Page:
Sunday was just not Aaron Banner-Goodspeed’s day. The TSA confiscated his shaving cream; he thought he might be able to sneak it through airport security, but he got busted. So when the 43-year old data analyst for a Boston hospital landed in Las Vegas after a five-hour flight, he had to schlep out to buy more. Then he ate some dinner and went back to his room and tried to find an episode of Curb Your Enthusiasm on TV. But the Tropicana hotel had no HBO. Just his luck.
He was hanging out in his underwear, flipping through basic cable channels, when he heard a commotion outside his room on the first floor. ” I thought ‘oh it’s Vegas on a Sunday night, it’s a little louder than I remember,'” Banner-Goodspeed said. He thought there was a party, or maybe a fight. Then he heard a knock on the door.
He put on a pair of jeans. He went to the door and opened it. A guy in his 20s said “there’s a shooter,” then ran down the orange-carpeted hallway. ” Then a crowd of people came in running, and I w as behind the door,” he recalled. ” The next thing I knew there were 18 people in my room.”
They were all concert-goers who had fled the Route 91 Harvest Festival when gunman Stephen Paddock opened fire from the nearby Mandalay Bay Resort and Casino, killing at least 58 people and wounding more than 500 others before taking his own life, in the deadliest mass shooting in modern U.S. history.
Like thousands of other survivors, they had sprinted to the nearest shelter they could find, which for them was the Tropicana hotel. They didn’t know that the gunman was working alone, that he was holed up on the 32nd floor of the Mandalay Bay and had likely already shot himself. There could be other shooters, they thought. This could be a coordinated terrorist attack, like in Paris, they thought.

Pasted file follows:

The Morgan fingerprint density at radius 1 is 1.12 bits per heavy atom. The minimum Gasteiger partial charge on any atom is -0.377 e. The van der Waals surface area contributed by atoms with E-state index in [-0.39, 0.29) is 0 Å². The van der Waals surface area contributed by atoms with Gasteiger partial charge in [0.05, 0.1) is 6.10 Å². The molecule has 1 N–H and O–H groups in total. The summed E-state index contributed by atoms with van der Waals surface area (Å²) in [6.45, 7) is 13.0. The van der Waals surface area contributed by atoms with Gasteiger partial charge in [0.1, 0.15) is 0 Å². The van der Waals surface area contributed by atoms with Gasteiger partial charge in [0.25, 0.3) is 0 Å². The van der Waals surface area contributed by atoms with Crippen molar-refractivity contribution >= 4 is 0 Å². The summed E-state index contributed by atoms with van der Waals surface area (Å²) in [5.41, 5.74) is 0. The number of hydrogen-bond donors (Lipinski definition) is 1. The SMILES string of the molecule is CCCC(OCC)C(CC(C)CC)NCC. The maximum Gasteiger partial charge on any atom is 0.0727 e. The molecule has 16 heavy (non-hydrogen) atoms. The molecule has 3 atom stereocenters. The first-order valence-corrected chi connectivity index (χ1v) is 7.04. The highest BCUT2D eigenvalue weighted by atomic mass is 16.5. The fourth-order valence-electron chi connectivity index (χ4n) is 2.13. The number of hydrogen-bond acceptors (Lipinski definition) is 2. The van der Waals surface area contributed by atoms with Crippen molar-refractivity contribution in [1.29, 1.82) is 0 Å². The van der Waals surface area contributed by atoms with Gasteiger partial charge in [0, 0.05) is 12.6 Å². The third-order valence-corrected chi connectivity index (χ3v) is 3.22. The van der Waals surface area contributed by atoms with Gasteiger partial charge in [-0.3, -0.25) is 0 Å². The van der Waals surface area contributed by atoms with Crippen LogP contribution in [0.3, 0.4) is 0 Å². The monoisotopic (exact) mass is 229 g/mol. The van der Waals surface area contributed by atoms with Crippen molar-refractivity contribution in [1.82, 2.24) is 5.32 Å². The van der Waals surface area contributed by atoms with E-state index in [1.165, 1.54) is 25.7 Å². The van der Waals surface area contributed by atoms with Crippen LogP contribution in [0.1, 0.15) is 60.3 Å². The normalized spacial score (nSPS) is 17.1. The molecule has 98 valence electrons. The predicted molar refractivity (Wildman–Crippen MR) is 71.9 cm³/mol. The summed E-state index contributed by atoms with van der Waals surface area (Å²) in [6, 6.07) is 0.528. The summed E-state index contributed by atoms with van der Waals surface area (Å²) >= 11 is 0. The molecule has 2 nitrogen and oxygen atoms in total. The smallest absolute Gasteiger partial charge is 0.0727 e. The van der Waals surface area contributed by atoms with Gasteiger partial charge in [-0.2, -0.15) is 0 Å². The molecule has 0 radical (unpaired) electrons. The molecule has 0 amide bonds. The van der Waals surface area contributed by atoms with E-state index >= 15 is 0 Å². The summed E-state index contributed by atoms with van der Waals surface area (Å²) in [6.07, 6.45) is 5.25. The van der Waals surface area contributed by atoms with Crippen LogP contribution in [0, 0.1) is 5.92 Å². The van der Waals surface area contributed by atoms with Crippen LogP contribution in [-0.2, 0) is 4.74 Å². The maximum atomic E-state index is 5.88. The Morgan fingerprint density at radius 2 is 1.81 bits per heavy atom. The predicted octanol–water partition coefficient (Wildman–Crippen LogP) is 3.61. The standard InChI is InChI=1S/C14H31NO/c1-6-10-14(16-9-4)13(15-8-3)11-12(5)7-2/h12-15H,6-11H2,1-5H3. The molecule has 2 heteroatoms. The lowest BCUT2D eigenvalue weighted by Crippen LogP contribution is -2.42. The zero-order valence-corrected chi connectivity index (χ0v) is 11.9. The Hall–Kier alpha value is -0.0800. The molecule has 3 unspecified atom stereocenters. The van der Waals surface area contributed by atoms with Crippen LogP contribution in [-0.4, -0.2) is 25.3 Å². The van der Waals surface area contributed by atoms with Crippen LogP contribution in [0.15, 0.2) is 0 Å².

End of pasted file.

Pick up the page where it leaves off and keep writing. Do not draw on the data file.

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The unexpected visitors turned off the TV, drew the blinds and sat in total silence. ” They didn’t know where the bullets were coming from,” he recalls. “A lot of them had the reaction that they thought they were being hunted down.” Banner-Goodspeed tried to help as best he could. He passed around waters and told them his room number so they could tell their loved ones they were safe. When one survivor’s mother kept calling the room phone, a minor panic rippled through the packed hotel room. ” People were genuinely scared that there was a terrorist at the front desk calling up room lines to find people and hunt us down,” he said. ” It was really a bunch of people in full paranoia and shock.”
They didn’t move or talk. They didn’t exchange names for fear or making noise. The strangers sat in silence, frozen in terror. ” Whenever anyone heard a noise, everyone was like ‘shut up,'” he recalled. After about five or six hours of frozen silence, they began to hear reports that it was safe to emerge.
Outside Banner-Goodspeed’s room, the Tropicana was filled with survivors trying to make sense of the massacre. Kelsey Clark, a 25-year old police officer from Olympia, Wash., fled the bullets while eight months pregnant and sought shelter in the Tropicana. When she got there, she met a young girl who had a gunshot wound in her elbow and had watched her mother get shot in the chest. “Her training kicked in,” recalled Clark’s husband Toby, 27. “Kelsey was comforting her, trying to calm her down and tell her she’s gonna be alright, and she’s gonna make it through this.”
The scene in the casino was so chaotic that some survivors feared the shooter had followed them inside. “It sounded like there was shooting inside the casino,” recalled Kelsey Clark’s mother Kelly Moore, 54. She hid first in an office, then in a big refrigerator, but neither room had doors that would lock. She grabbed two baking pans that she planned to use as a shield in case the shooter found her. “There were a lot of places the gunfire could be coming from. We didn’t know if we were running into it or running away from it,” she said. “There were so many unknowns.”
Banner-Goodspeed said opening his door to terrified strangers was the least he could have done in that situation. “I couldn’t imagine shutting the door on people like that, I couldn’t imagine how anyone could have,” he said. But even though he didn’t hear a single gunshot or see a speck of blood, he’s rattled. He had seen tragedy before, but it had never literally knocked on his door.
” I was in Israel when bombs went off. I was in Boston when the Marathon bomb went off,” he said. ” It feels like it’s getting closer and closer.”